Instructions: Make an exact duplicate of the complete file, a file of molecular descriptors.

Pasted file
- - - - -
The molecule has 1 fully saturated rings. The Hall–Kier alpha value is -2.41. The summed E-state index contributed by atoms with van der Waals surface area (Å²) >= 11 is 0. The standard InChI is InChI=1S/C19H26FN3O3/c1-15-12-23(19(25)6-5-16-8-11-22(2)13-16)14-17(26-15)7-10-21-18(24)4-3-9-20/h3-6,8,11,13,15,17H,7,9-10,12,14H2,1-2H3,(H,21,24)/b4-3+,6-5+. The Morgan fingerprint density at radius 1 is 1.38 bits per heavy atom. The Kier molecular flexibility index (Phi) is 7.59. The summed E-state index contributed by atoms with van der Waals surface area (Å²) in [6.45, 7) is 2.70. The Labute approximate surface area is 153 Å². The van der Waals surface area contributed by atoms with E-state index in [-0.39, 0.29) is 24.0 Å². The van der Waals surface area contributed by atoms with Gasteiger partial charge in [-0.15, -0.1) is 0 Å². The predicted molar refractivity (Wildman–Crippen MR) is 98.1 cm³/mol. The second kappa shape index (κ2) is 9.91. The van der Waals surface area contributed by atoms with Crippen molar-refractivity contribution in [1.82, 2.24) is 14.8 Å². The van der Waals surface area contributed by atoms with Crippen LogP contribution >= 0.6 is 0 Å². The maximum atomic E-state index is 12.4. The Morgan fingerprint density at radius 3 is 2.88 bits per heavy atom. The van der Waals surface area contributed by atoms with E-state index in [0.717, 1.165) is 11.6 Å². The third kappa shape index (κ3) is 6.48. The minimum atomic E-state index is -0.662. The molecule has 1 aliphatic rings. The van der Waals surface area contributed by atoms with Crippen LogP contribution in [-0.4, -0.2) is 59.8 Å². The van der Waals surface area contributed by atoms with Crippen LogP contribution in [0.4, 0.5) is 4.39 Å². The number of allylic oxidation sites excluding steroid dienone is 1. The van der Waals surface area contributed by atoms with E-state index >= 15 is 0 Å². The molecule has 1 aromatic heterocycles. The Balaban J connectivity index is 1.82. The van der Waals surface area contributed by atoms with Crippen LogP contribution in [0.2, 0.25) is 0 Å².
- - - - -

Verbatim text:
The molecule has 1 fully saturated rings. The Hall–Kier alpha value is -2.41. The summed E-state index contributed by atoms with van der Waals surface area (Å²) >= 11 is 0. The standard InChI is InChI=1S/C19H26FN3O3/c1-15-12-23(19(25)6-5-16-8-11-22(2)13-16)14-17(26-15)7-10-21-18(24)4-3-9-20/h3-6,8,11,13,15,17H,7,9-10,12,14H2,1-2H3,(H,21,24)/b4-3+,6-5+. The Morgan fingerprint density at radius 1 is 1.38 bits per heavy atom. The Kier molecular flexibility index (Phi) is 7.59. The summed E-state index contributed by atoms with van der Waals surface area (Å²) in [6.45, 7) is 2.70. The Labute approximate surface area is 153 Å². The van der Waals surface area contributed by atoms with E-state index in [-0.39, 0.29) is 24.0 Å². The van der Waals surface area contributed by atoms with Gasteiger partial charge in [-0.15, -0.1) is 0 Å². The predicted molar refractivity (Wildman–Crippen MR) is 98.1 cm³/mol. The second kappa shape index (κ2) is 9.91. The van der Waals surface area contributed by atoms with Crippen molar-refractivity contribution in [1.82, 2.24) is 14.8 Å². The van der Waals surface area contributed by atoms with Crippen LogP contribution >= 0.6 is 0 Å². The maximum atomic E-state index is 12.4. The Morgan fingerprint density at radius 3 is 2.88 bits per heavy atom. The van der Waals surface area contributed by atoms with E-state index in [0.717, 1.165) is 11.6 Å². The third kappa shape index (κ3) is 6.48. The minimum atomic E-state index is -0.662. The molecule has 1 aliphatic rings. The van der Waals surface area contributed by atoms with Crippen LogP contribution in [-0.4, -0.2) is 59.8 Å². The van der Waals surface area contributed by atoms with Crippen LogP contribution in [0.4, 0.5) is 4.39 Å². The number of allylic oxidation sites excluding steroid dienone is 1. The van der Waals surface area contributed by atoms with E-state index >= 15 is 0 Å². The molecule has 1 aromatic heterocycles. The Balaban J connectivity index is 1.82. The van der Waals surface area contributed by atoms with Crippen LogP contribution in [0.2, 0.25) is 0 Å².